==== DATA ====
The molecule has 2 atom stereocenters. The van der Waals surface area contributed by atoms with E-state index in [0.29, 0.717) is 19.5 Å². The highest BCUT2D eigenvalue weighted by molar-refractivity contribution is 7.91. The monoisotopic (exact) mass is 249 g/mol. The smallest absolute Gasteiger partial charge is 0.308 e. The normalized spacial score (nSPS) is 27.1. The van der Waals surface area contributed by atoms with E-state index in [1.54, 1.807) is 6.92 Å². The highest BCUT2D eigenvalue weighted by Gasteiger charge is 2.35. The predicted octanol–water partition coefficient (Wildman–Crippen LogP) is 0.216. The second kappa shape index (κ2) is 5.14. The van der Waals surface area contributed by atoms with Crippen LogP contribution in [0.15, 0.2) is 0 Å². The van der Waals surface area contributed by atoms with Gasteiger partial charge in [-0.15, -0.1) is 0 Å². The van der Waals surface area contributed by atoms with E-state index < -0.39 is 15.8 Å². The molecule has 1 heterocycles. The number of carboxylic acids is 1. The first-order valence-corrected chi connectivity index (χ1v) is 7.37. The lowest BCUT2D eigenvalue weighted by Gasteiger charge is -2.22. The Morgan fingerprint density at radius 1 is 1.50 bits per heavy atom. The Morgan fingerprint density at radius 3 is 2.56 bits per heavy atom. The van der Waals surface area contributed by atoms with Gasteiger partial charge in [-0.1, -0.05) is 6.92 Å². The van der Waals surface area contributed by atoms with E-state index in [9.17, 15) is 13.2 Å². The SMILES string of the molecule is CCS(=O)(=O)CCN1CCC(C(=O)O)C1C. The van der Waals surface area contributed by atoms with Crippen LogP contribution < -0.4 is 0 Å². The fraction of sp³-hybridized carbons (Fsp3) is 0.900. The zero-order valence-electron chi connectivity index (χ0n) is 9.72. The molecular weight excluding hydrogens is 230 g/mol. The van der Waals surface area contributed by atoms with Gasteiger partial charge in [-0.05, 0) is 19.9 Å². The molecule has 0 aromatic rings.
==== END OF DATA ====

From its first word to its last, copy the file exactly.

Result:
The molecule has 2 atom stereocenters. The van der Waals surface area contributed by atoms with E-state index in [0.29, 0.717) is 19.5 Å². The highest BCUT2D eigenvalue weighted by molar-refractivity contribution is 7.91. The monoisotopic (exact) mass is 249 g/mol. The smallest absolute Gasteiger partial charge is 0.308 e. The normalized spacial score (nSPS) is 27.1. The van der Waals surface area contributed by atoms with E-state index in [1.54, 1.807) is 6.92 Å². The highest BCUT2D eigenvalue weighted by Gasteiger charge is 2.35. The predicted octanol–water partition coefficient (Wildman–Crippen LogP) is 0.216. The second kappa shape index (κ2) is 5.14. The van der Waals surface area contributed by atoms with Crippen LogP contribution in [0.15, 0.2) is 0 Å². The van der Waals surface area contributed by atoms with Gasteiger partial charge in [-0.15, -0.1) is 0 Å². The van der Waals surface area contributed by atoms with E-state index < -0.39 is 15.8 Å². The molecule has 1 heterocycles. The number of carboxylic acids is 1. The first-order valence-corrected chi connectivity index (χ1v) is 7.37. The lowest BCUT2D eigenvalue weighted by Gasteiger charge is -2.22. The Morgan fingerprint density at radius 1 is 1.50 bits per heavy atom. The Morgan fingerprint density at radius 3 is 2.56 bits per heavy atom. The van der Waals surface area contributed by atoms with Gasteiger partial charge in [-0.1, -0.05) is 6.92 Å². The van der Waals surface area contributed by atoms with E-state index in [9.17, 15) is 13.2 Å². The SMILES string of the molecule is CCS(=O)(=O)CCN1CCC(C(=O)O)C1C. The van der Waals surface area contributed by atoms with Crippen LogP contribution < -0.4 is 0 Å². The fraction of sp³-hybridized carbons (Fsp3) is 0.900. The zero-order valence-electron chi connectivity index (χ0n) is 9.72. The molecular weight excluding hydrogens is 230 g/mol. The van der Waals surface area contributed by atoms with Gasteiger partial charge in [-0.05, 0) is 19.9 Å². The molecule has 0 aromatic rings.